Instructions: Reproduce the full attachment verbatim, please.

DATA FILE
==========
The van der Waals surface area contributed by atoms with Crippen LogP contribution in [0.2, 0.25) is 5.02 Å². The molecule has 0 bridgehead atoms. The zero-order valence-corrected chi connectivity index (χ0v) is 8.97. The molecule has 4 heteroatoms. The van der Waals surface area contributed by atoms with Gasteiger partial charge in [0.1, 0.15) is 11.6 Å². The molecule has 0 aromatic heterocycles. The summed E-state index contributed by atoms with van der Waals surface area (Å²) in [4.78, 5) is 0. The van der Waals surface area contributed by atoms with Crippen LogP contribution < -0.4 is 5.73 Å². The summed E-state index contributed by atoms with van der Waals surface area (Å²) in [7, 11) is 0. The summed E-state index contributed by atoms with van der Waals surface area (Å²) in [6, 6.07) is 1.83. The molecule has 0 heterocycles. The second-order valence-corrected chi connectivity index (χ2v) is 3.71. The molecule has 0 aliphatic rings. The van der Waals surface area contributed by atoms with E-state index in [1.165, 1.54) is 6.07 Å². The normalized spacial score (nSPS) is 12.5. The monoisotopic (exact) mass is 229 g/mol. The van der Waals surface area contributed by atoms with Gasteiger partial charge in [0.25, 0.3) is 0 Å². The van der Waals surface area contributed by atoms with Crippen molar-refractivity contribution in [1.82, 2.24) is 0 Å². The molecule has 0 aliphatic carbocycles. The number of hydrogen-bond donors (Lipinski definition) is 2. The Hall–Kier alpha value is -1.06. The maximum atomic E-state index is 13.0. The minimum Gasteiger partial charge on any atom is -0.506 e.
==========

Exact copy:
The van der Waals surface area contributed by atoms with Crippen LogP contribution in [0.2, 0.25) is 5.02 Å². The molecule has 0 bridgehead atoms. The zero-order valence-corrected chi connectivity index (χ0v) is 8.97. The molecule has 4 heteroatoms. The van der Waals surface area contributed by atoms with Gasteiger partial charge in [0.1, 0.15) is 11.6 Å². The molecule has 0 aromatic heterocycles. The summed E-state index contributed by atoms with van der Waals surface area (Å²) in [4.78, 5) is 0. The van der Waals surface area contributed by atoms with Crippen LogP contribution < -0.4 is 5.73 Å². The summed E-state index contributed by atoms with van der Waals surface area (Å²) in [7, 11) is 0. The summed E-state index contributed by atoms with van der Waals surface area (Å²) in [6, 6.07) is 1.83. The molecule has 0 heterocycles. The second-order valence-corrected chi connectivity index (χ2v) is 3.71. The molecule has 0 aliphatic rings. The van der Waals surface area contributed by atoms with E-state index in [1.165, 1.54) is 6.07 Å². The normalized spacial score (nSPS) is 12.5. The monoisotopic (exact) mass is 229 g/mol. The van der Waals surface area contributed by atoms with Gasteiger partial charge in [0.25, 0.3) is 0 Å². The van der Waals surface area contributed by atoms with Crippen molar-refractivity contribution in [1.82, 2.24) is 0 Å². The molecule has 0 aliphatic carbocycles. The number of hydrogen-bond donors (Lipinski definition) is 2. The Hall–Kier alpha value is -1.06. The maximum atomic E-state index is 13.0. The minimum Gasteiger partial charge on any atom is -0.506 e.